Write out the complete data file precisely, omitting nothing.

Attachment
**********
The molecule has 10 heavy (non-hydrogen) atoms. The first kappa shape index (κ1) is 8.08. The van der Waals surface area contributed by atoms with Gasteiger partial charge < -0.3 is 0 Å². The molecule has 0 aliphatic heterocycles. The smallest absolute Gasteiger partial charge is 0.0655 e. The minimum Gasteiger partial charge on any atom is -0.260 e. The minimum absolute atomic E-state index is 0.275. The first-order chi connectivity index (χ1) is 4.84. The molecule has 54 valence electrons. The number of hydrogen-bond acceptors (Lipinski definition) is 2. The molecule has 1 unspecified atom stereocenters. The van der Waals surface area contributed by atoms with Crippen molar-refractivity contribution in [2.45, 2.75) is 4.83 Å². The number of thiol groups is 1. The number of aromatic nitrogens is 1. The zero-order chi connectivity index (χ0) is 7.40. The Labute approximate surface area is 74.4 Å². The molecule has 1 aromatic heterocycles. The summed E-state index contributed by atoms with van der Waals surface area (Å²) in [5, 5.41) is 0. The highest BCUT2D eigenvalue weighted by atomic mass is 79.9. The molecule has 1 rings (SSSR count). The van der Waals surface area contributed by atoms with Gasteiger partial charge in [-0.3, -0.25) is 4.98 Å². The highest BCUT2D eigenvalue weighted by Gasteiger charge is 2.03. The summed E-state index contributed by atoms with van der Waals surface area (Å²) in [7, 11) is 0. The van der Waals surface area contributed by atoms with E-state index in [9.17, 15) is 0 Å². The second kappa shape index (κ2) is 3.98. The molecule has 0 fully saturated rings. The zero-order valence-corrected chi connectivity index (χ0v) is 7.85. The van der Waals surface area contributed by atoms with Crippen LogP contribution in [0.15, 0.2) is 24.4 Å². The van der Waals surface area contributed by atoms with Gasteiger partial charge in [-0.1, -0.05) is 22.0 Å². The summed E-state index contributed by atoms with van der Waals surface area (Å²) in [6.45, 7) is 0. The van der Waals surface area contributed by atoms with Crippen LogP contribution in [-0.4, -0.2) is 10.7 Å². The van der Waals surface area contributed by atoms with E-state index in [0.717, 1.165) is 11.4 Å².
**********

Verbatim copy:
The molecule has 10 heavy (non-hydrogen) atoms. The first kappa shape index (κ1) is 8.08. The van der Waals surface area contributed by atoms with Gasteiger partial charge < -0.3 is 0 Å². The molecule has 0 aliphatic heterocycles. The smallest absolute Gasteiger partial charge is 0.0655 e. The minimum Gasteiger partial charge on any atom is -0.260 e. The minimum absolute atomic E-state index is 0.275. The first-order chi connectivity index (χ1) is 4.84. The molecule has 54 valence electrons. The number of hydrogen-bond acceptors (Lipinski definition) is 2. The molecule has 1 unspecified atom stereocenters. The van der Waals surface area contributed by atoms with Crippen molar-refractivity contribution in [2.45, 2.75) is 4.83 Å². The number of thiol groups is 1. The number of aromatic nitrogens is 1. The zero-order chi connectivity index (χ0) is 7.40. The Labute approximate surface area is 74.4 Å². The molecule has 1 aromatic heterocycles. The summed E-state index contributed by atoms with van der Waals surface area (Å²) in [5, 5.41) is 0. The highest BCUT2D eigenvalue weighted by atomic mass is 79.9. The molecule has 1 rings (SSSR count). The van der Waals surface area contributed by atoms with Gasteiger partial charge in [-0.3, -0.25) is 4.98 Å². The highest BCUT2D eigenvalue weighted by Gasteiger charge is 2.03. The summed E-state index contributed by atoms with van der Waals surface area (Å²) in [7, 11) is 0. The van der Waals surface area contributed by atoms with E-state index in [9.17, 15) is 0 Å². The second kappa shape index (κ2) is 3.98. The molecule has 0 fully saturated rings. The zero-order valence-corrected chi connectivity index (χ0v) is 7.85. The van der Waals surface area contributed by atoms with Crippen LogP contribution in [0.15, 0.2) is 24.4 Å². The van der Waals surface area contributed by atoms with Gasteiger partial charge in [-0.1, -0.05) is 22.0 Å². The summed E-state index contributed by atoms with van der Waals surface area (Å²) in [6.45, 7) is 0. The van der Waals surface area contributed by atoms with Crippen LogP contribution in [-0.4, -0.2) is 10.7 Å². The van der Waals surface area contributed by atoms with E-state index in [0.717, 1.165) is 11.4 Å².